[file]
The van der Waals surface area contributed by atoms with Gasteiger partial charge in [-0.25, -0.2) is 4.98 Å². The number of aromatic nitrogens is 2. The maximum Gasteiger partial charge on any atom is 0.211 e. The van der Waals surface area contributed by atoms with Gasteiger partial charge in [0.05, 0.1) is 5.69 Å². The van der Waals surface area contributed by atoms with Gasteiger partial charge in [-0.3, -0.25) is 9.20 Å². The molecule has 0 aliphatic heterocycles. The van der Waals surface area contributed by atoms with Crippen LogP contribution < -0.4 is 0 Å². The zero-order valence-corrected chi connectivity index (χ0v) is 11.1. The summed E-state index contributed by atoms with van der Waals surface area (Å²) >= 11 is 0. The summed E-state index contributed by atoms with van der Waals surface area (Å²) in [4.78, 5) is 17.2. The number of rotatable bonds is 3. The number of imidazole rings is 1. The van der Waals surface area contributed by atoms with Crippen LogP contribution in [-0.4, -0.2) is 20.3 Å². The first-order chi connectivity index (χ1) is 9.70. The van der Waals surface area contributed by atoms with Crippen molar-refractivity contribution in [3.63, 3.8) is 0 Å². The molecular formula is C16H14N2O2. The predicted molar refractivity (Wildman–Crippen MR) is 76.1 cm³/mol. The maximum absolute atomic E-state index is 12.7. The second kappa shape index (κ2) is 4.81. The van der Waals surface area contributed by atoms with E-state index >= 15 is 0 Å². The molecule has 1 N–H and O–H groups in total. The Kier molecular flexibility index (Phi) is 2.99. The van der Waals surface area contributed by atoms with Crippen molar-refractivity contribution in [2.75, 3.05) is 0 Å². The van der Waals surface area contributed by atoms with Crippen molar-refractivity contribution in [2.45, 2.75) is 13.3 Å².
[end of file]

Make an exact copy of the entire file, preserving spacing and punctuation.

The van der Waals surface area contributed by atoms with Gasteiger partial charge in [-0.25, -0.2) is 4.98 Å². The number of aromatic nitrogens is 2. The maximum Gasteiger partial charge on any atom is 0.211 e. The van der Waals surface area contributed by atoms with Gasteiger partial charge in [0.05, 0.1) is 5.69 Å². The van der Waals surface area contributed by atoms with Gasteiger partial charge in [-0.3, -0.25) is 9.20 Å². The molecule has 0 aliphatic heterocycles. The van der Waals surface area contributed by atoms with Crippen LogP contribution < -0.4 is 0 Å². The zero-order valence-corrected chi connectivity index (χ0v) is 11.1. The summed E-state index contributed by atoms with van der Waals surface area (Å²) >= 11 is 0. The summed E-state index contributed by atoms with van der Waals surface area (Å²) in [4.78, 5) is 17.2. The number of rotatable bonds is 3. The number of imidazole rings is 1. The van der Waals surface area contributed by atoms with Crippen LogP contribution in [-0.4, -0.2) is 20.3 Å². The first-order chi connectivity index (χ1) is 9.70. The van der Waals surface area contributed by atoms with Crippen molar-refractivity contribution in [3.63, 3.8) is 0 Å². The molecular formula is C16H14N2O2. The predicted molar refractivity (Wildman–Crippen MR) is 76.1 cm³/mol. The maximum absolute atomic E-state index is 12.7. The second kappa shape index (κ2) is 4.81. The van der Waals surface area contributed by atoms with E-state index >= 15 is 0 Å². The molecule has 1 N–H and O–H groups in total. The Kier molecular flexibility index (Phi) is 2.99. The van der Waals surface area contributed by atoms with Crippen molar-refractivity contribution in [2.75, 3.05) is 0 Å². The van der Waals surface area contributed by atoms with Crippen molar-refractivity contribution in [2.45, 2.75) is 13.3 Å².